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BW Businessworld

Cells Of Hope

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Regenerative medicine crossed another milestone this week when scientists at the University of Lund in Sweden demonstrated the direct conversion of skin tissue cells into nerve cells. So far, the standard technique in this field has been to convert adult cells (usually from the skin) into stem cells, and then converting stem cells into tissues or organs that have to be transplanted. This method has several risks and has not worked well in humans so far, although a few recent breakthroughs seem promising. The new method skirts the stem-cell route, and so avoids most of the risks associated with it.

Regenerative medicine is in some ways the Holy Grail of modern medicine. Damaged organs such as kidney, liver or the retina can seldom be repaired through drugs. The only way out is to transplant a new organ. This works for some time, but brings with it other risks such as rejection. The average life expectancy of a patient with a transplanted kidney, for example, is 10-15 years. Regene-rative medicine can one day provide these people with their own organs, but so far it has not worked to the extent required for field use.

Regenerative medicine is useful not just in transplanting organs. Bone marrow transplants are being used to treat leukaemia patients. Many neural diseases can in theory be treated with regenerated cells. For example, Parkinson's disease, caused by degeneration of brain cells that produce a chemical called dopamine (an important neurotransmitter involved in many brain functions) can, in theory, be treated by transplanted brain cells. However, this method has not worked in practice so far.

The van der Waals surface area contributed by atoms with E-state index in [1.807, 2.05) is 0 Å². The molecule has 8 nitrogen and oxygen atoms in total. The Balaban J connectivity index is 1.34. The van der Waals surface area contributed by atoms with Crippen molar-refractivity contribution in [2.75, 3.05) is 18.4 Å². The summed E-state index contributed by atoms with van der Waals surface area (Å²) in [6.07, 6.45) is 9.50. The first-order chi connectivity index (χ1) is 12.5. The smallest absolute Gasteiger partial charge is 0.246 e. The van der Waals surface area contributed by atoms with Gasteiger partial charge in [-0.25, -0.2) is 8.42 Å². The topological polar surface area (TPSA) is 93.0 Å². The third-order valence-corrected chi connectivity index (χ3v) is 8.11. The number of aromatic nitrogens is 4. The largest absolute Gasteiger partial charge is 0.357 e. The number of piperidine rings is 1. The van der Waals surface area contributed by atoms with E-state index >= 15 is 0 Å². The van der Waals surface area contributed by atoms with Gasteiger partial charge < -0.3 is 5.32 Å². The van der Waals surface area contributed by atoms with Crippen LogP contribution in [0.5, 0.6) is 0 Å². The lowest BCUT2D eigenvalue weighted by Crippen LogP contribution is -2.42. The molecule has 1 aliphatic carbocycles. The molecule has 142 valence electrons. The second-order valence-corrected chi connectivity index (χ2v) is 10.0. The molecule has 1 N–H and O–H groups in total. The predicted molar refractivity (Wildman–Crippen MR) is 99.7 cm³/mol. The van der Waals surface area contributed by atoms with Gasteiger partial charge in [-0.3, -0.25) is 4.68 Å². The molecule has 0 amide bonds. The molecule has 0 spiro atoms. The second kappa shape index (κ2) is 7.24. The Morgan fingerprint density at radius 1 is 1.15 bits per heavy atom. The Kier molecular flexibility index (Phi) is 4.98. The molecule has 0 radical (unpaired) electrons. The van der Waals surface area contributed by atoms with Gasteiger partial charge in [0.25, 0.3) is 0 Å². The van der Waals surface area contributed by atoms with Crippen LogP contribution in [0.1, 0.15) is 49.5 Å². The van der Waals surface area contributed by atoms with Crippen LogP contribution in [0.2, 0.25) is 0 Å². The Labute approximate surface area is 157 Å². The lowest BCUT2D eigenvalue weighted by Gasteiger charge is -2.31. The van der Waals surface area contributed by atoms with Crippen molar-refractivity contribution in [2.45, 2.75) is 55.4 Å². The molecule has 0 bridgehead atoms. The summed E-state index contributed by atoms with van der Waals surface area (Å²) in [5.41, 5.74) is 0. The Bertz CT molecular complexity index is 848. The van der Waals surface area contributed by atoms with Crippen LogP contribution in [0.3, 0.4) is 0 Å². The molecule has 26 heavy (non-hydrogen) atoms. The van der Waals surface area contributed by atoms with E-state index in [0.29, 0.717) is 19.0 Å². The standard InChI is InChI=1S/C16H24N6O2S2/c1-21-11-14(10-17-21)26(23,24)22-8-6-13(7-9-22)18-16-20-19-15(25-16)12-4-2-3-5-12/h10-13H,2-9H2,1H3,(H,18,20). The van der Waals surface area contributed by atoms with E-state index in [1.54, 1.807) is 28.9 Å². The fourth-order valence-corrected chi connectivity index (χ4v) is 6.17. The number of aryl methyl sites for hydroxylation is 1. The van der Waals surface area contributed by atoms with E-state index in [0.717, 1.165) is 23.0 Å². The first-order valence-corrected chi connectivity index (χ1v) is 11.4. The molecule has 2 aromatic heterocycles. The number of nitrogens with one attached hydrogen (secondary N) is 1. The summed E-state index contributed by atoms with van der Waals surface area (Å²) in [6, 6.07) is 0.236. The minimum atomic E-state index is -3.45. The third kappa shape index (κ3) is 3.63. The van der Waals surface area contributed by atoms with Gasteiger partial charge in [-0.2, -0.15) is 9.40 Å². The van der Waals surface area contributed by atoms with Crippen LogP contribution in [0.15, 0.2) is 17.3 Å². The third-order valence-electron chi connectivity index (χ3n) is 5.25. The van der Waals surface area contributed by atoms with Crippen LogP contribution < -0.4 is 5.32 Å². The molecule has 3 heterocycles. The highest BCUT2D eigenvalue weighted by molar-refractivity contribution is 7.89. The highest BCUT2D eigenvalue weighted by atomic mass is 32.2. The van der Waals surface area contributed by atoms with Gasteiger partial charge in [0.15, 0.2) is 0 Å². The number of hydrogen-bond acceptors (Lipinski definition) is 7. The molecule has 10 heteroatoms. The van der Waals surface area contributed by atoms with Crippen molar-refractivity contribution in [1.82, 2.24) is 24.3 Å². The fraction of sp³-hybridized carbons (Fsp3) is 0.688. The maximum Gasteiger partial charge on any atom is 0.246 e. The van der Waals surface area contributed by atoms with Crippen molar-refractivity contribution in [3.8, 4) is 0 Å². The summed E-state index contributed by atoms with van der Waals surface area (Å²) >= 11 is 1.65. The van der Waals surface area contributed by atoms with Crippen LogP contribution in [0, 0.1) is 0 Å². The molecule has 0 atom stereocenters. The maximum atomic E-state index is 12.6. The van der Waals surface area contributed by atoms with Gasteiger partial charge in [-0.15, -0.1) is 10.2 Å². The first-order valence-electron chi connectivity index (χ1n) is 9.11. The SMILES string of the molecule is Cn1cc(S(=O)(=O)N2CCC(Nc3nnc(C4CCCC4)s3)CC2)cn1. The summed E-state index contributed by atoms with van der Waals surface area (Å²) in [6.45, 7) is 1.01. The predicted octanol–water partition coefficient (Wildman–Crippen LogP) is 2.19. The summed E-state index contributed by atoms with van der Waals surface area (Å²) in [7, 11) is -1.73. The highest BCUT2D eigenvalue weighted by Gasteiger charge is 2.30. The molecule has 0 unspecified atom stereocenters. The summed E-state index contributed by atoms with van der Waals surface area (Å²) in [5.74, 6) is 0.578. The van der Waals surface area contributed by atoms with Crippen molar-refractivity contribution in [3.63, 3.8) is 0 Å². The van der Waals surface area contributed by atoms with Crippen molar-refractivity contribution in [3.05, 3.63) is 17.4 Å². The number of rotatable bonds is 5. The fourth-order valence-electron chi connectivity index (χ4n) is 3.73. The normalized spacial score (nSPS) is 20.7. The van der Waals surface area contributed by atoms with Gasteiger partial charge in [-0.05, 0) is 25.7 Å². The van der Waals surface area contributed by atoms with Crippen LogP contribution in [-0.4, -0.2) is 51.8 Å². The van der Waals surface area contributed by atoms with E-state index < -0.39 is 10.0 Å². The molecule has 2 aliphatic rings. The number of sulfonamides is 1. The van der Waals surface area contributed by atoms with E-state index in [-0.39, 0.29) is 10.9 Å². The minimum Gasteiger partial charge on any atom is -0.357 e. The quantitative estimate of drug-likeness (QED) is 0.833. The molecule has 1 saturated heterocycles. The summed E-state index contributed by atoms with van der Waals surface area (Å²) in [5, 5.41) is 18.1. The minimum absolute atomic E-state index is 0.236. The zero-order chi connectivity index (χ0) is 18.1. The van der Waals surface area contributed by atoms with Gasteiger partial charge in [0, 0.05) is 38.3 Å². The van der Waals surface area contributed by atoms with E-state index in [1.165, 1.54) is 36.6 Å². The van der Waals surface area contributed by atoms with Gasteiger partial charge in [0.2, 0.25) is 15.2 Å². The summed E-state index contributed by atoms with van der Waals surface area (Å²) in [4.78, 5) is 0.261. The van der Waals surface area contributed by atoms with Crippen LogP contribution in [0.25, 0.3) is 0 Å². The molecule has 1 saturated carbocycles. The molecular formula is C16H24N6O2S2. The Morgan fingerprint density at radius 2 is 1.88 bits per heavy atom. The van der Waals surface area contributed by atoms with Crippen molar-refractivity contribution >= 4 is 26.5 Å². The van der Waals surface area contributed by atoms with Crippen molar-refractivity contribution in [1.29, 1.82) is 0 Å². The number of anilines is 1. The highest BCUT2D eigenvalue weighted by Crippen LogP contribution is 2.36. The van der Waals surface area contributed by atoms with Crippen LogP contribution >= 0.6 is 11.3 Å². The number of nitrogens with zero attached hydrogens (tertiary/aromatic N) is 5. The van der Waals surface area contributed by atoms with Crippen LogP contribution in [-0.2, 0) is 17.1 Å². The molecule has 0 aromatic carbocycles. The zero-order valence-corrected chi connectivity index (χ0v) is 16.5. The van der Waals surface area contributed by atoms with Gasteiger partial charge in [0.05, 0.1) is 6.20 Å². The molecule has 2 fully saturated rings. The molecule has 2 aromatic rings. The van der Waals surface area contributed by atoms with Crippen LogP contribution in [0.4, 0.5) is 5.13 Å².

The use of stem cells in regenerative medicine has been dogged by several controversies. The use of embryonic stem cells has been criticised as unethical and has been banned at various times in several countries. Scientists have learned to convert adult cells — particularly of the skin — into a type of stem cell called pluripotent cells (which are capable of differentiating into most organs in the body), but the use of pluripotent stem cells in therapy is dangerous because they sometimes lead to tumours. The current method in Lund avoids this step, and converts cells of one type directly into cells of another type.

The Lund scientists have achieved this by reprogramming the skin cell, of a type called fibroblasts. Cells differentiate into different types because different kinds of genes become active in different kinds of tissues. You can use this process to change cells of one type into another. For example, if you shut down the liver genes in the liver cells and activate the retina genes, the liver cells will be converted into retinal cells. Lund scientists, led by Malin Parmar at the department of developmental neurology, found that this technique was much easier than people thought.

Parmar and her team activated three nerve cell genes in the fibroblasts, and another two genes involved in dopamine synthesis. This led to the conversion of the fibroblasts into dopamine-producing nerve cells, thereby demonstrating a possible therapy method for Parkinson's disease. This was a major breakthrough because it opened a new avenue of research with immense potential. For scientists to actually use it in a clinical trial, they need to see how the new neurons grow in the brain. They need to optimise their methods with the right kind of starting cell, see how well the new neurons grow in the brain, whether they survive in the long term, and also how well they produce dopamine. Of course, they would also need to see whether the patients get better with the treatment.


(This story was published in Businessworld Issue Dated 27-06-2011)